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Lab Notebook

    CoCoRAHS Season #2 Concluded

      Good Morning CoCoRaHS,

      We have officially concluded the second season of CoCoRaHS albedo down here at UNH.

      As I mentioned in my previous post, you may keep collecting data if you still have snow on the ground.


      Date Posted: April 4, 2013, 9:40 a.m.

    Nearing the end of Season #2

      The snow is getting shallower by the day, so it is time to start thinking about wrapping up the season. You may conclude your sampling season when all of your snow has been melted for at least three days in a row, or by April 1st, whichever comes first.

      If you still have snow after April 1st and would like to keep sampling, by all means keep doing so (I'm looking at you NH-CS-10, 27.5" as of 03/27/2013). We'll plan on having a wrap-up meeting in early May.

      As always many thanks for a great second season!

      If you're looking for a new Citizen Scientist project to join for the spring, might I suggest Project BudBurst? It's really simple:

      1) Register online at

      (2) Sign up for regular reports (submit a report on the same plant each year) or single reports (submit one report one time for any number of plants.

      (3) Have fun spotting plants bloom this spring!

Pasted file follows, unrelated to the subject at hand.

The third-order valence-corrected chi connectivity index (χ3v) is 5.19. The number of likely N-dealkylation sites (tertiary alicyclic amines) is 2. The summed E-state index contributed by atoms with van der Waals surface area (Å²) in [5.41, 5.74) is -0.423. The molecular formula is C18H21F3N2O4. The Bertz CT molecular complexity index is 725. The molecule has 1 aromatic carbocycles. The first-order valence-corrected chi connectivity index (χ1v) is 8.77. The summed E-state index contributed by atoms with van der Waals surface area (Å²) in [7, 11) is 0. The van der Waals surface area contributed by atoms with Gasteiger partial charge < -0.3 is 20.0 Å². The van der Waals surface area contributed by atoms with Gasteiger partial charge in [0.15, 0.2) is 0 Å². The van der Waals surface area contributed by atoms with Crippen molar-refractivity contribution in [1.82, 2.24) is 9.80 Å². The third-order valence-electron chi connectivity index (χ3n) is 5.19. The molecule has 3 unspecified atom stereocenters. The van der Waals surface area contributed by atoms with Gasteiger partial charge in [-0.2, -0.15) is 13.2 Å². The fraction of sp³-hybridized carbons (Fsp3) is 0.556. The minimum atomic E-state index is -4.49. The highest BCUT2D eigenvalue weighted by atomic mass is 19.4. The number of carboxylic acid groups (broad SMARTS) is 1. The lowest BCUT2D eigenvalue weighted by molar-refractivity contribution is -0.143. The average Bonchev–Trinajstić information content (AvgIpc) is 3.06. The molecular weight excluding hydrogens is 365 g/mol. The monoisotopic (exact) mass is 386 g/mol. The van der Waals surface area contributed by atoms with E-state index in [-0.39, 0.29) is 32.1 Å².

Lilac Blooms

      Date Posted: March 28, 2013, 1:27 p.m.

    Happy Spring Equinox!

      It appears winter just doesn't want to say good bye yet this year. We just received another 12" of snow in Durham. Please keep measuring until the snow disappears. The melt season is the most crucial time of year to keep up the albedo measurements over the rapidly changing snow pack.



      Date Posted: March 20, 2013, 9:02 a.m.

    Daylight Savings Time!

      Note that Daylight Savings Time happens this weekend. When you change your clocks this will change the time you make your solar noon measurements.

      For example, today local solar noon occurs at 11:54 AM in Durham, NH.

      Tomorrow, local solar noon will be at 12:54 PM in Durham, NH due to daylight savings time.

      And remember, if you are ever unsure when to measure, you can use the handy NOAA Local Solar Noon Calculator. Be sure to click the 'DST' box for Daylight Savings Time.

      Thanks!! And think spring!


      Date Posted: March 9, 2013, 7:19 a.m.